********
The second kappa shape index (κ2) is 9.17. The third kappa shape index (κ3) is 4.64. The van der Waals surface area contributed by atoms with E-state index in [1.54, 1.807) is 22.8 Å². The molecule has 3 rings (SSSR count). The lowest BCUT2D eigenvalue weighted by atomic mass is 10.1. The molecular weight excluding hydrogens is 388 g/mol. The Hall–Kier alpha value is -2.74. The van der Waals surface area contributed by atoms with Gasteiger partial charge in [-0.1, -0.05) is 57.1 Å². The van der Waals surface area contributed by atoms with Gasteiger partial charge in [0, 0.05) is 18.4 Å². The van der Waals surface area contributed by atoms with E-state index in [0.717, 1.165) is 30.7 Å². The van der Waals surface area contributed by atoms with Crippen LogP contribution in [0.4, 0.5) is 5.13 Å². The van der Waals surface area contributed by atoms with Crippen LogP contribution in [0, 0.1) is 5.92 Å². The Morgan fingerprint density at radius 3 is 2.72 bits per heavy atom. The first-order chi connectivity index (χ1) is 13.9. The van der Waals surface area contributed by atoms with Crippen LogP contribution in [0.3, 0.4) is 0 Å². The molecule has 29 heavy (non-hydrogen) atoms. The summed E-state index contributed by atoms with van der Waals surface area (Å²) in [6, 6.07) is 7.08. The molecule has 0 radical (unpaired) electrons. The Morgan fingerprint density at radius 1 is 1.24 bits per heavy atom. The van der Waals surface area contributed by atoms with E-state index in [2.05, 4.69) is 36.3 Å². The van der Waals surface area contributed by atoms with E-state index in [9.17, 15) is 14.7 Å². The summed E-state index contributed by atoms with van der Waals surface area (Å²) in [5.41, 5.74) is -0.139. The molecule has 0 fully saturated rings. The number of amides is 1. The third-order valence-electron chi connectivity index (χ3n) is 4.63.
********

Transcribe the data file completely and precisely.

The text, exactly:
The second kappa shape index (κ2) is 9.17. The third kappa shape index (κ3) is 4.64. The van der Waals surface area contributed by atoms with E-state index in [1.54, 1.807) is 22.8 Å². The molecule has 3 rings (SSSR count). The lowest BCUT2D eigenvalue weighted by atomic mass is 10.1. The molecular weight excluding hydrogens is 388 g/mol. The Hall–Kier alpha value is -2.74. The van der Waals surface area contributed by atoms with Gasteiger partial charge in [-0.1, -0.05) is 57.1 Å². The van der Waals surface area contributed by atoms with Gasteiger partial charge in [0, 0.05) is 18.4 Å². The van der Waals surface area contributed by atoms with E-state index in [0.717, 1.165) is 30.7 Å². The van der Waals surface area contributed by atoms with Crippen LogP contribution in [0.4, 0.5) is 5.13 Å². The van der Waals surface area contributed by atoms with Crippen LogP contribution in [0, 0.1) is 5.92 Å². The Morgan fingerprint density at radius 3 is 2.72 bits per heavy atom. The first-order chi connectivity index (χ1) is 13.9. The van der Waals surface area contributed by atoms with Crippen LogP contribution in [0.3, 0.4) is 0 Å². The molecule has 29 heavy (non-hydrogen) atoms. The summed E-state index contributed by atoms with van der Waals surface area (Å²) in [6, 6.07) is 7.08. The molecule has 0 radical (unpaired) electrons. The Morgan fingerprint density at radius 1 is 1.24 bits per heavy atom. The van der Waals surface area contributed by atoms with E-state index in [2.05, 4.69) is 36.3 Å². The van der Waals surface area contributed by atoms with E-state index in [9.17, 15) is 14.7 Å². The summed E-state index contributed by atoms with van der Waals surface area (Å²) in [5.41, 5.74) is -0.139. The molecule has 0 fully saturated rings. The number of amides is 1. The third-order valence-electron chi connectivity index (χ3n) is 4.63.